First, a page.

A hypercane is a hypothetical class of extreme hurricane that could form if ocean temperatures reached around 50 °C (122 °F), which is 15 °C (27.0 °F) warmer than the warmest ocean temperature ever recorded. Such an increase could be caused by a large asteroid or comet impact, a large volcanic, supervolcanic eruption, or extensive global warming. There is some speculation that a series of hypercanes resulting from an impact by a large asteroid or comet contributed to the demise of the dinosaurs. The hypothesis was created by Kerry Emanuel of MIT who also coined the term.
How bad can these guys get?
Hypercanes would have wind speeds of over 800 km/h (500 mph), and would also have a central pressure of less than 70 kilopascals(21 inHg) (700 millibars), giving them an enormous lifespan. For comparison, the largest and most intense storm on record was 1979’sTyphoon Tip, with a wind speed of 305 kilometres per hour (190 mph) and central pressure of 87 kilopascals (26 inHg) (870 millibars). Such a storm would be eight times more powerful than the strongest storms yet recorded.
Hey now, nothing to worry about; the ocean water is not likely to get that warm anytime soon! Save for an asteroid hit (an asteroid hit in the ocean during the height of hurricane season within ‘hurricane alley’ could, conceivably create such a set of circumstances that a hypercane could develop, but so far, so good (play the dramatic music now as somewhere in space, a giant asteroid – perhaps Apophis – suddenly moves out of orbit and heads directly for our planet BWAHAHAHAAAAAA!!!!,…).
The odds of a hypercane coming to you anytime soon is (knock on wood) rather small for the time being.
But what few can deny is the disturbing trend that’s becoming more evident: the average strength and significance of hurricanes (and typhoons) are gradually growing; this, coupled with the growing population of the earth and the incredibly complex – and yet delicate – web that we call civilization – you have to ask yourself something’s bound to give – and if so, what can we do to keep it from breaking?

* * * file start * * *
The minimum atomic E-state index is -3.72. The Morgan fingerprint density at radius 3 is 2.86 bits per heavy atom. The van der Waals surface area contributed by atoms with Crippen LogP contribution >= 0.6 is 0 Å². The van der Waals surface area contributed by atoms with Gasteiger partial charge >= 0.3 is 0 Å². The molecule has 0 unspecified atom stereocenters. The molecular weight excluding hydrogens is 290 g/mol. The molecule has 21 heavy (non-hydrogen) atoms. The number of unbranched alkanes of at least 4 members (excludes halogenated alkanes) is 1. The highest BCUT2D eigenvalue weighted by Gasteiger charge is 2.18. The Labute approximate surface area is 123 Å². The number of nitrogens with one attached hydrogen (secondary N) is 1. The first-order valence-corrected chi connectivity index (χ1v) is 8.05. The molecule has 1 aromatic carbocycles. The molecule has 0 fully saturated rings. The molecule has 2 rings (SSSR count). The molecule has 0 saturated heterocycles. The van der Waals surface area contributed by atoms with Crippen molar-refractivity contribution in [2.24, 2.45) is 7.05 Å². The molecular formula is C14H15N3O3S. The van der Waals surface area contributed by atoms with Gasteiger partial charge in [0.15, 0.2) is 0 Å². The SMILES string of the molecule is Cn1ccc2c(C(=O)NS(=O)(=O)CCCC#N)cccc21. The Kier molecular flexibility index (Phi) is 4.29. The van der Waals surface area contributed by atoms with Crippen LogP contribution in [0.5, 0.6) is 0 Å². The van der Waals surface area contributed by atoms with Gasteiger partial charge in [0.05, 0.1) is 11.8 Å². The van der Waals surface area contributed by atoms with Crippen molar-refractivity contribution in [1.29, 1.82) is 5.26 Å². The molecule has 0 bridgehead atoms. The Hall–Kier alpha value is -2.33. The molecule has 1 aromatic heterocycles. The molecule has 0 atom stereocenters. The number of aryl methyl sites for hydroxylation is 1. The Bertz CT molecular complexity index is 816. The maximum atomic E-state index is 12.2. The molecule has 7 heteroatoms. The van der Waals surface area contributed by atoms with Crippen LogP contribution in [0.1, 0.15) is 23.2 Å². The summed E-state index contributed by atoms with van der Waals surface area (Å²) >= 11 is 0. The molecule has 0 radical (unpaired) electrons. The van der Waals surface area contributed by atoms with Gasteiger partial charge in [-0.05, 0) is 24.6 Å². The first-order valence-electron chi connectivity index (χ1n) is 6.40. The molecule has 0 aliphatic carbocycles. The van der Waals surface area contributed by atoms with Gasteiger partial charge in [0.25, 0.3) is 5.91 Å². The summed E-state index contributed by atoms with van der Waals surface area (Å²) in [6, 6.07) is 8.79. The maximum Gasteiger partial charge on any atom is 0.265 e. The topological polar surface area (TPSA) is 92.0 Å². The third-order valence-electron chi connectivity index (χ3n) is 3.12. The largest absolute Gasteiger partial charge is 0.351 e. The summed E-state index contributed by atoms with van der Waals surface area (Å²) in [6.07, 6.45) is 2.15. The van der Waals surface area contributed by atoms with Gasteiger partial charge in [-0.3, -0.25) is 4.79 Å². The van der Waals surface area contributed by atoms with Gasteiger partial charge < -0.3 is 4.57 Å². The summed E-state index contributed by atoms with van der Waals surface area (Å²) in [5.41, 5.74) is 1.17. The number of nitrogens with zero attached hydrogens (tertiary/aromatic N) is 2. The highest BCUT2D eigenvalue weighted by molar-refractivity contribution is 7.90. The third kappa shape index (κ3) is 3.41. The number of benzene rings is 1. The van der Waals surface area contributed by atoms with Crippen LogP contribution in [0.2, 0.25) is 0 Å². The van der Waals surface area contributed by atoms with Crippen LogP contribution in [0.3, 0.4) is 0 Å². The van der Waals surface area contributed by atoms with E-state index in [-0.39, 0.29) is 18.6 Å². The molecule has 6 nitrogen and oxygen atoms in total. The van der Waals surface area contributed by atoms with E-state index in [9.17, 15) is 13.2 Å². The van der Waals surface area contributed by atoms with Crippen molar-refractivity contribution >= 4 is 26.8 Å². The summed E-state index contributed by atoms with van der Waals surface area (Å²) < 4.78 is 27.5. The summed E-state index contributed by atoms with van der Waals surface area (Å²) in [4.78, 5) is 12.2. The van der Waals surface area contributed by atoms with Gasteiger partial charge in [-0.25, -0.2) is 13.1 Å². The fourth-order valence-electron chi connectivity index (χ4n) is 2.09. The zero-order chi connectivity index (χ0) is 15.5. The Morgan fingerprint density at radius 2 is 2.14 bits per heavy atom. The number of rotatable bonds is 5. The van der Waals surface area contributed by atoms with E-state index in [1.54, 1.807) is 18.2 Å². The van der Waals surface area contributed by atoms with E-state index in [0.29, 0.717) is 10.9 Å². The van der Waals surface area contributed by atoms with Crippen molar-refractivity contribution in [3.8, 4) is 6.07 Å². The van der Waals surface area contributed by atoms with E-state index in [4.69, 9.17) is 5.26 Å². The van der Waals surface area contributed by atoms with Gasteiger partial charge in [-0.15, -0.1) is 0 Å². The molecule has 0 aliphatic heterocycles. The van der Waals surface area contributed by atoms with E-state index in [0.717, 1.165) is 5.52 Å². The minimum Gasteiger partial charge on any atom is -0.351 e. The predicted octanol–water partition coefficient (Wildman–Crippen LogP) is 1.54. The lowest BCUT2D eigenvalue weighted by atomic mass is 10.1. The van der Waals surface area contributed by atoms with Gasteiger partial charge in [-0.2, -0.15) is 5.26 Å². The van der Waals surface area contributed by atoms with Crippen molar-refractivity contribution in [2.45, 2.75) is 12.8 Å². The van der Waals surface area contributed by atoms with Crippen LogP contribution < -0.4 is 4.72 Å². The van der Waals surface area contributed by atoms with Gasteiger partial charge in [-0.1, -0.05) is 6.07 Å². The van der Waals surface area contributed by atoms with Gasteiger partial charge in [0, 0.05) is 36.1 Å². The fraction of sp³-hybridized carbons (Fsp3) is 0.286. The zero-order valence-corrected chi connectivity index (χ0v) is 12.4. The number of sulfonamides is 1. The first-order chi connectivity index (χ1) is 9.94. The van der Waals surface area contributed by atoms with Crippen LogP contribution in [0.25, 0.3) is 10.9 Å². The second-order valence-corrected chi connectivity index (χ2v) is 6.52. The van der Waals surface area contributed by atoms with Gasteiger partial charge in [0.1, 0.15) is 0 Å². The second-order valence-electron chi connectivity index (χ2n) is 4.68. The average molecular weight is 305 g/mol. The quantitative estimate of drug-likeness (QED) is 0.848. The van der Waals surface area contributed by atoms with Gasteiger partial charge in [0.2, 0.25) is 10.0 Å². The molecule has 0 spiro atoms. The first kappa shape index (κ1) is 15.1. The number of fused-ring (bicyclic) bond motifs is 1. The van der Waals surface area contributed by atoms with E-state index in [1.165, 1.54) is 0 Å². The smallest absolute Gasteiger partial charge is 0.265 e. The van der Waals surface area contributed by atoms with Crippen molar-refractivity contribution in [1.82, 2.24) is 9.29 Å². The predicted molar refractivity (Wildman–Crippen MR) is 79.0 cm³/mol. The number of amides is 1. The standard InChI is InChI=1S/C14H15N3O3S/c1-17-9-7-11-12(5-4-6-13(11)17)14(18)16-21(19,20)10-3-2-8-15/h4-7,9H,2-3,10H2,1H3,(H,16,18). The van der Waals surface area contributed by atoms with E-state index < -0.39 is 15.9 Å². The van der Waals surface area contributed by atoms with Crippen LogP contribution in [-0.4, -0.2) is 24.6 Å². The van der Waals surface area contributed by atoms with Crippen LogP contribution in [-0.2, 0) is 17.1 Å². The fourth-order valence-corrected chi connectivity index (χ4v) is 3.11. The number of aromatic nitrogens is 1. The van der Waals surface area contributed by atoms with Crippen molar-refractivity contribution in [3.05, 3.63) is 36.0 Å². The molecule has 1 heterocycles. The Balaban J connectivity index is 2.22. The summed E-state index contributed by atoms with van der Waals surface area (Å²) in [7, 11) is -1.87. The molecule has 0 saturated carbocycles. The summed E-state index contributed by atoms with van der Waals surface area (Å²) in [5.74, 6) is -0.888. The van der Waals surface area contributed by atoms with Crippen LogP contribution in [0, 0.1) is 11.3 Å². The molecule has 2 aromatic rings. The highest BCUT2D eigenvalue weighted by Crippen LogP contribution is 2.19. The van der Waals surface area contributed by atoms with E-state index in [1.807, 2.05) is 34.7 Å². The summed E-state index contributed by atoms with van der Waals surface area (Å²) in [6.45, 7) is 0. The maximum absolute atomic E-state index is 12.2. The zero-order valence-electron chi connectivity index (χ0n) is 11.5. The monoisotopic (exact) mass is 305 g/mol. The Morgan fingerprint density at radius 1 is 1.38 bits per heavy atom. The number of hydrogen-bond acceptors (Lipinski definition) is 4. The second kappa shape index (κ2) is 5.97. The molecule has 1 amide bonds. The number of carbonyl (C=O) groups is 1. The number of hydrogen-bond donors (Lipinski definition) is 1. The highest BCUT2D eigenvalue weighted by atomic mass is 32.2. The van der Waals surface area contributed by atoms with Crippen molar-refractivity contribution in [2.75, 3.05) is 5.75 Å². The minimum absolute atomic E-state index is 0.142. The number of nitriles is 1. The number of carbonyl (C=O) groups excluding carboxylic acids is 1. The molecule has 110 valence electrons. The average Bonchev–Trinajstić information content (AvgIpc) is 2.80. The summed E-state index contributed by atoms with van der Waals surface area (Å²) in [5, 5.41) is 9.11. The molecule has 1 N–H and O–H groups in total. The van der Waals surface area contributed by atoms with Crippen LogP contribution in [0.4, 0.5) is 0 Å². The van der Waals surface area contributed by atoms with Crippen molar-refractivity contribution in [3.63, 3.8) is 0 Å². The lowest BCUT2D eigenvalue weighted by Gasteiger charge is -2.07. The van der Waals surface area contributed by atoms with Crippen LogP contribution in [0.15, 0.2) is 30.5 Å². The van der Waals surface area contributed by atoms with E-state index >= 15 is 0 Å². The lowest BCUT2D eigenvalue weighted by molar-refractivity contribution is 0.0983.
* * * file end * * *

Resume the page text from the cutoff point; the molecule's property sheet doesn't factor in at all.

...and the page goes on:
Maybe the answer doesn’t lie so much with large computer networks, great big public works projects building up dams and barrier walls or mondo-excessive military projects geared to control the weather and prevent this kind of thing from happening – but rather, the simple kindnesses we receive from each other during the times of extreme stress and uncertainty. Generosity and courtesy during a time of need and in the face of tremendous challenge counts a whole lot: after all, being civil to each other is what makes the word civilization.
So maybe it’s not a bad idea to sell that shore home; after all, the insurance rates are only going to go up. And it’s also probably not a bad idea to set aside an emergency kit with things like a self-charging (crank) radio, bottles of water, first aid kit, extra batteries, etc. (naturally, depending on where you live). Move to Nebraska? Well, that seems a little extreme for the time being, but maybe it’s also time to consider looking at how we live and to live a little more simpler; give fewer reasons for Mother Earth to get angrier at her brood of insolent children.
It’s good to keep in mind and remember that you and I are all part of much greater systems and belong to a rather vibrant, worldwide civilization. Holding that awareness, in the long run, is what could ultimately determine whether or not Mankind continues to live – or wins up the way of the dinosaurs.
Now, about that alien invasion,…